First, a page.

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Review: Hasselblad X1D Medium-Format Mirrorless Camera

The X1D was the world's first mirrorless medium-format camera and it is a beauty. It's wonderful to hold, it's nice and stout with an all-aluminum alloy frame, and it comes with a lens system to match.

Dual Shooting Modes

The X1D offers dual shooting modes. You can shoot in the Hasselblad proprietary RAW format and JPG, or you can shoot in only one or the other. All of the stills that I took, I shot in the RAW format because it gives you the greatest latitude in postproduction and it gives you the full capabilities of the sensor that's built into this camera.

I was very impressed with the quality of the stills that I took with the X1D. They had plenty of resolution to do nearly anything that I could want to with them and lots of latitude in the file format. The 90mm lens also gave a great sense of depth for the portraits that I was taking. Next, I took the 21 mm lens onto the camera and I went out and did some street or public photography. Finally, after all the stills were done, it was time to test out the video capabilities of the X1D.

Shooting Video with the X1D

While the X1D can shoot video, it’s fairly rudimentary. Even when talking with a representative from Hasselblad, it was compared to one of the earlier DSLRs that offered video recording capabilities. Think of the Canon 5D Mark II, one of the first SLRs to offer video recording capabilities. You actually had to go through a weird hidden menu just to get to the video recording. It wasn't really built to be a video camera; it was built as a still camera with video recording capabilities added in.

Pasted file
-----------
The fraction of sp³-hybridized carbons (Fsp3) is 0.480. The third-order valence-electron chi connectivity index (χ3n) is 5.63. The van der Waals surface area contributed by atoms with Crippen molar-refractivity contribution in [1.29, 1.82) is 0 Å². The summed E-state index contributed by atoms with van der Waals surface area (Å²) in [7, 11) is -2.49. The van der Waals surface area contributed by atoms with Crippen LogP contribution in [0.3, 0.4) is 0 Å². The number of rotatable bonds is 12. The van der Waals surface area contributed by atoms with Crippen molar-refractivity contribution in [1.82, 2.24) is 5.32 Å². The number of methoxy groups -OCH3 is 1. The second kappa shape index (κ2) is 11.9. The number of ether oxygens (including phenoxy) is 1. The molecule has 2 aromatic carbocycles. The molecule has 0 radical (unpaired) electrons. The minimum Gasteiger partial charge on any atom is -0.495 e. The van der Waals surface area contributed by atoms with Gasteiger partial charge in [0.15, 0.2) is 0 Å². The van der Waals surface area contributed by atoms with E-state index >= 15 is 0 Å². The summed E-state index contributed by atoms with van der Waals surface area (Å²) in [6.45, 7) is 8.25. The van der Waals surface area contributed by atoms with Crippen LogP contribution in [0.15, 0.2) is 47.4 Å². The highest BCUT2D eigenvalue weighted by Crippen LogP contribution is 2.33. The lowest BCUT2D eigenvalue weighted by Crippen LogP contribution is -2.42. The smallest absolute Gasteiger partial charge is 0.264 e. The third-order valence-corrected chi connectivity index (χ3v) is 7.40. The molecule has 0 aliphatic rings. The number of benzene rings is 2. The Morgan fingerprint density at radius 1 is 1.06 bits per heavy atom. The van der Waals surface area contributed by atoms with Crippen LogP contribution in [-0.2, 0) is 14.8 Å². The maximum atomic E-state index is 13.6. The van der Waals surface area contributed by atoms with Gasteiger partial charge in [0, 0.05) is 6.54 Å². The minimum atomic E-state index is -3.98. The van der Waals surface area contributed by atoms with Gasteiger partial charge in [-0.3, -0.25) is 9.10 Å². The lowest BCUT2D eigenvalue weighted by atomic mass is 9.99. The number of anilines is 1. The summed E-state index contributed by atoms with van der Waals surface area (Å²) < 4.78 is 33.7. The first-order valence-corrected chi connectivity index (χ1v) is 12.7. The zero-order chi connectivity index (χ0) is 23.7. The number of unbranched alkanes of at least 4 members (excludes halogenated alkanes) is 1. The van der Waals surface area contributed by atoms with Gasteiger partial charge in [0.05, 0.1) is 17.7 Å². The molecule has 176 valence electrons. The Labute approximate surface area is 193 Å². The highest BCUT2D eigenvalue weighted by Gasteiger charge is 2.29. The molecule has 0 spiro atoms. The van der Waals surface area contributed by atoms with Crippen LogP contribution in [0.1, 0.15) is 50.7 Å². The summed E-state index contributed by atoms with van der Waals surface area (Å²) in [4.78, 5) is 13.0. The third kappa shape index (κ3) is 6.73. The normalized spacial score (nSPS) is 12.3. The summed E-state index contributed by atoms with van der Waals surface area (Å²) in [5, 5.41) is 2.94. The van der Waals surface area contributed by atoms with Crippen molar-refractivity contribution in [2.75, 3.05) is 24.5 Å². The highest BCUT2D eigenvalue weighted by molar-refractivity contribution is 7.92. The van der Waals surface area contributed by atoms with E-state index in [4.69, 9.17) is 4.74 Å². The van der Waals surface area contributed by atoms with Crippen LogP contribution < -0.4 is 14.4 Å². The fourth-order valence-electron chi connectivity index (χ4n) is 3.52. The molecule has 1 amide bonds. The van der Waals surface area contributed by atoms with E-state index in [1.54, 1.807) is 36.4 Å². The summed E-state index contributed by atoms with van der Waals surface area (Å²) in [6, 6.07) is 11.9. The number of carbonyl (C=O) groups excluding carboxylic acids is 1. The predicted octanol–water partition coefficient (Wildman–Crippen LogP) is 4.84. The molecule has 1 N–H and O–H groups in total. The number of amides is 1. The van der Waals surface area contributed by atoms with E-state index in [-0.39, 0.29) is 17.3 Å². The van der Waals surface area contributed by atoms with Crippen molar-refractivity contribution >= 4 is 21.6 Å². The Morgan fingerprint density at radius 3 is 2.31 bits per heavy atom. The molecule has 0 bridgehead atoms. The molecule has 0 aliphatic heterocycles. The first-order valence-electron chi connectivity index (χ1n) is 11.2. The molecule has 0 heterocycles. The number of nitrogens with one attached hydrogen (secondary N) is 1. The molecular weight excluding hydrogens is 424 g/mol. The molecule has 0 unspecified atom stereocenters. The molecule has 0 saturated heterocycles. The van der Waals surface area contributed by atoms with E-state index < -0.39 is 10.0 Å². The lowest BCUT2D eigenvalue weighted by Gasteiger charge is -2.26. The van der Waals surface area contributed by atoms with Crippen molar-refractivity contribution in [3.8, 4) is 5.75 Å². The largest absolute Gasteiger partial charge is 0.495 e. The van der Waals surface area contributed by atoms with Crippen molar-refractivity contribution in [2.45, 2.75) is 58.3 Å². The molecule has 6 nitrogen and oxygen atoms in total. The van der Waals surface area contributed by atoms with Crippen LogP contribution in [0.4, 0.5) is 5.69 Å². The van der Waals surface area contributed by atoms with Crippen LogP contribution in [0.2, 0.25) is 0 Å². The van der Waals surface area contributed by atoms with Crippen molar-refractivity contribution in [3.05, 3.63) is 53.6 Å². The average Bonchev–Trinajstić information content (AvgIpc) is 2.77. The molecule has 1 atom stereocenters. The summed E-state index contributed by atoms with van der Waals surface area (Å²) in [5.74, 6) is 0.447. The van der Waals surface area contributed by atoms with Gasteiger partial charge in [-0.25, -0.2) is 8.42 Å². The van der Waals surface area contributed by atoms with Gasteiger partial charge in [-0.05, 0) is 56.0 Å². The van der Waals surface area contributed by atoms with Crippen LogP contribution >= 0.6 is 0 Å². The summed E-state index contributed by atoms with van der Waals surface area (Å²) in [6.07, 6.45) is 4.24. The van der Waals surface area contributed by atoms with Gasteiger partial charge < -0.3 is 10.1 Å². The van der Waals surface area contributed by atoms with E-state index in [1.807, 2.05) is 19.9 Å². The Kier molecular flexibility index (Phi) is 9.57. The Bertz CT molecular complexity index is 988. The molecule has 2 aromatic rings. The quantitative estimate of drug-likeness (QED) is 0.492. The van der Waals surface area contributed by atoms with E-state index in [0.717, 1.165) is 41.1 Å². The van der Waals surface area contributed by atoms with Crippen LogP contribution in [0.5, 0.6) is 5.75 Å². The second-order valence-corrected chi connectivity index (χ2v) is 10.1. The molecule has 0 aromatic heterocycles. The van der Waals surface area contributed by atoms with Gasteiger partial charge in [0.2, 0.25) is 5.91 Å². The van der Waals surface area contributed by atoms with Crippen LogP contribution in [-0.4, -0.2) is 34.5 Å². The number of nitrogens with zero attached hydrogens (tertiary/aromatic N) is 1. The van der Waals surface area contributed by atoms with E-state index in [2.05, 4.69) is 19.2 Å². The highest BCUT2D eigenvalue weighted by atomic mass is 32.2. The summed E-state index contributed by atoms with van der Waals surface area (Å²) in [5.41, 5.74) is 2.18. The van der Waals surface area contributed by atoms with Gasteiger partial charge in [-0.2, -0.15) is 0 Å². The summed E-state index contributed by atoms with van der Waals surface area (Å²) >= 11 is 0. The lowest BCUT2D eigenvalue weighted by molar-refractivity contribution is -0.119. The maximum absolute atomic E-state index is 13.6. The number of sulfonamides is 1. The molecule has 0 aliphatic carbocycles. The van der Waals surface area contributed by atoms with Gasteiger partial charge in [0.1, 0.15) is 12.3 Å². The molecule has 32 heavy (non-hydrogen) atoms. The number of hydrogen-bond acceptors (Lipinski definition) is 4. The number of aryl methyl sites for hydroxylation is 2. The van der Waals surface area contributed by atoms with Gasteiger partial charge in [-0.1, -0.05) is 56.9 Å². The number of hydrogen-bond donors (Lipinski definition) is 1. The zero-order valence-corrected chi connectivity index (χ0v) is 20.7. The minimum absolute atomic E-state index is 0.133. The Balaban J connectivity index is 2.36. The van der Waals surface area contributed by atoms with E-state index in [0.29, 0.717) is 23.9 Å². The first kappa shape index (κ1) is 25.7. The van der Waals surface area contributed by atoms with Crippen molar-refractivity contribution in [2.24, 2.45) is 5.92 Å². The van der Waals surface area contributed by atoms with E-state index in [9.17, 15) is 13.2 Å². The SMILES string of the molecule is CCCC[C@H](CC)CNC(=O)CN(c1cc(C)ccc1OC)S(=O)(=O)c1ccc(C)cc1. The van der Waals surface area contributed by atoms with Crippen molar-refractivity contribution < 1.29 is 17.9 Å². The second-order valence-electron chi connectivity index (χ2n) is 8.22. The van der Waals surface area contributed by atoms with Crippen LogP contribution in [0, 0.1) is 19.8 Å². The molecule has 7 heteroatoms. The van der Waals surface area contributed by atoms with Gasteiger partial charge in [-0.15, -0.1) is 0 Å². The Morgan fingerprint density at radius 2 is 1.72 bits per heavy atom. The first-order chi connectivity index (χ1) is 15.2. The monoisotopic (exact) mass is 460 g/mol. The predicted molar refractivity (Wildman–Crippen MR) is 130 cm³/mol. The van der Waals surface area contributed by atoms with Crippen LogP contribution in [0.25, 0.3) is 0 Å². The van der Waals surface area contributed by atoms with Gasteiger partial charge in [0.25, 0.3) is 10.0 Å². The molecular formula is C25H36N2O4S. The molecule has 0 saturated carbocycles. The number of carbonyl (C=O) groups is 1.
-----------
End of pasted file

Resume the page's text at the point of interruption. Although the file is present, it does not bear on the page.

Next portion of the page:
That’s what the X1D is. Given the medium-format sensor that it has, the quality of the image is excellent. It still gives you an image quality that’s similar to something like a RED or a Blackmagic Cinema camera, or any other large-format cinema camera that you're used to dealing with these days. While the X1D cannot be a primary video camera for your production, it is certainly something that you can keep in your back pocket as an extra. Its compact size and ability to shoot in low light with great latitude makes it an excellent choice if you need a small camera but still need that large-camera look.

Cost will definitely be a factor when considering whether to purchase the X1D. The body itself runs $7,000 -$8,000, which puts it out of the range of a lot of producers, and the lenses of course are very expensive as well, and you're not going to be able to put your Canon or Nikon lenses on this camera.

Why would you purchase this for video production? Well, you'd probably purchase this camera as a very nice on-set photography camera. You'd be using it for stills, maybe for continuity and makeup checks. You would use it when you want the ultimate in quality for your stills or behind the scenes photos.

The fact that the camera has video capabilities is just an additional selling point. I would not recommend that anyone purchase this primarily as a video camera, but if you need an excellent portrait camera or street photography camera and you also want to be able to quickly record video if necessary, this would be an excellent choice if you’ve got the funds.